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McGinley’s Ryder Cup vice captains to be announced

Spaniard Sergio Garcia finds himself the centre of attention against American Bill Haas. Picture: AP

Spaniard Sergio Garcia finds himself the centre of attention against American Bill Haas. Picture: AP

  • by MARTIN DEMPSTER
 

Paul McGinley is set to name his Ryder Cup vice captains next month but the choice of Dublin for that announcement despite the match being in Scotland is not believed to carry any real significance.

The European skipper for September’s match at Gleneagles will, it was revealed last night, be “making an announcement in relation to his vice captains” in the Irish capital on Thursday, 6 March.

His press conference will take place in Irish Taoiseach Enda Kenny’s offices in the Government Buildings, where it will be broadcast live on Sky Sports News.

Eyebrows were raised immediately about that location but The Scotsman understands it is purely down to convenience rather than pointing to McGinley being set to unveil an all-Irish backroom team.

McGinley, the first player from the Emerald Isle to hold the Ryder Cup captaincy, is due to attend the Irish Golf Writers annual dinner the same day at Portmarnock and, given the huge interest over there in anything to do with him at the moment, it was decided to tie the two events together.

Inevitably perhaps, the choice of the location led to frantic social media activity and rumours that McGinley was set to name either Padraig Harrington or Darren Clarke, possibly both, as his vice captains for the first Ryder Cup to be played in Scotland for more than 40 years.

Harrington, of course, formed a successful partnership with McGinley in the event, but it seems unlikely the three-times major winner has been earmarked for a role in Perthshire and the same goes for 2011 Open champion Darren Clarke. He was one of McGinley’s main rivals for the job this time around before taking his hat out of the ring then endorsing Colin Montgomerie’s credentials for a second crack at the role.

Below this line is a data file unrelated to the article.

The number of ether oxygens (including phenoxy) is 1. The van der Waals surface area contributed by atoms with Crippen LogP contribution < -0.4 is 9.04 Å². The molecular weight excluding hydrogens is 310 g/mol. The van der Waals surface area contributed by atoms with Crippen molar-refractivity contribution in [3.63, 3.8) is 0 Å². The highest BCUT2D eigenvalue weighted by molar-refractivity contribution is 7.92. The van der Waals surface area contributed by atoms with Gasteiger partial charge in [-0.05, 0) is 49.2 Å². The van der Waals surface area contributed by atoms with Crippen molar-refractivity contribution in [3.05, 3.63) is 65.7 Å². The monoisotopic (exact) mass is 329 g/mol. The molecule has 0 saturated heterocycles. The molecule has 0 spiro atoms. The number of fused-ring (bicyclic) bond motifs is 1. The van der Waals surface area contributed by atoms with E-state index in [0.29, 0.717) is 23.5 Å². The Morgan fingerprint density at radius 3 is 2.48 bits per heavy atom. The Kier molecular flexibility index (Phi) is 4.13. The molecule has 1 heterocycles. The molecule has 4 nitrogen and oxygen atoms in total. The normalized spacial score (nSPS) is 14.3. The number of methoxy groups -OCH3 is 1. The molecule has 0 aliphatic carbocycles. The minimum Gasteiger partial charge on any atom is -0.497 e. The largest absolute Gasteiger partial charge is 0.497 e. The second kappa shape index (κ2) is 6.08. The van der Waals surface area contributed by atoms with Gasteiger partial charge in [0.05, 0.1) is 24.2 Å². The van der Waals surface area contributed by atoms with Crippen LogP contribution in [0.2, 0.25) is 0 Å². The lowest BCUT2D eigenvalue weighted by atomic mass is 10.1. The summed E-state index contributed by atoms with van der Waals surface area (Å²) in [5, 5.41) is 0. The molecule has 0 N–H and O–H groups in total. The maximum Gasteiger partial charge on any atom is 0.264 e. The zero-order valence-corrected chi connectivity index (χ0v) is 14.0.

A more likely choice for one of the spots is Sam Torrance after McGinley got him involved as the GB&Ireland captain in last year’s Seve Trophy, the Scot looking a good choice to try and counter the experience of US captain Tom Watson and his two right-hand men, Andy North and Ray Floyd.

Meanwhile, two players in contention for McGinley’s team – Sergio Garcia and Victor Dubuisson – moved into the last 16 after second-round wins in the WGC-Accenture Match Play Championship at Dove Mountain in Arizona.

After needing four extra holes to see off Australian Marc Leishman in round one, Garcia was the first player to claim a place in the third round as he beat American Bill Haas 3 and 1.

The Spaniard, who has played in six Ryder Cups and won the Qatar Masters last month, had been two down after seven, but was back to all square after 11. He then won four of the next six holes to take victory on the 17th.

Garcia now faces Rickie Fowler, who followed up his excellent first-round win over former winner Ian Poulter by clipping the wings of Jimmy Walker, the PGA Tour’s man of the moment. The pair traded holes throughout but Fowler edged ahead by taking the 14th, 16th and 17th.

Dubuisson, an impressive winner of the Turkish Airlines Open last November and edging closer and closer to a Ryder Cup debut, saw an early three-hole lead wiped out but recovered his poise to beat Swede Peter Hanson 3 and 1.

Dubuisson will now meet Bubba Watson, who beat Swede Jonas Blixt two up, with Jordan Spieth, last year’s PGA Tour Rookie of the Year, joining his compatriot in the next round as he crushed Dane Thomas Bjorn 5 and 4.

Top seed Henrik Stenson, Rory McIlroy and Ernie Els, who beat Stephen Gallacher at the 19th in the first round, were all involved in later matches.

 

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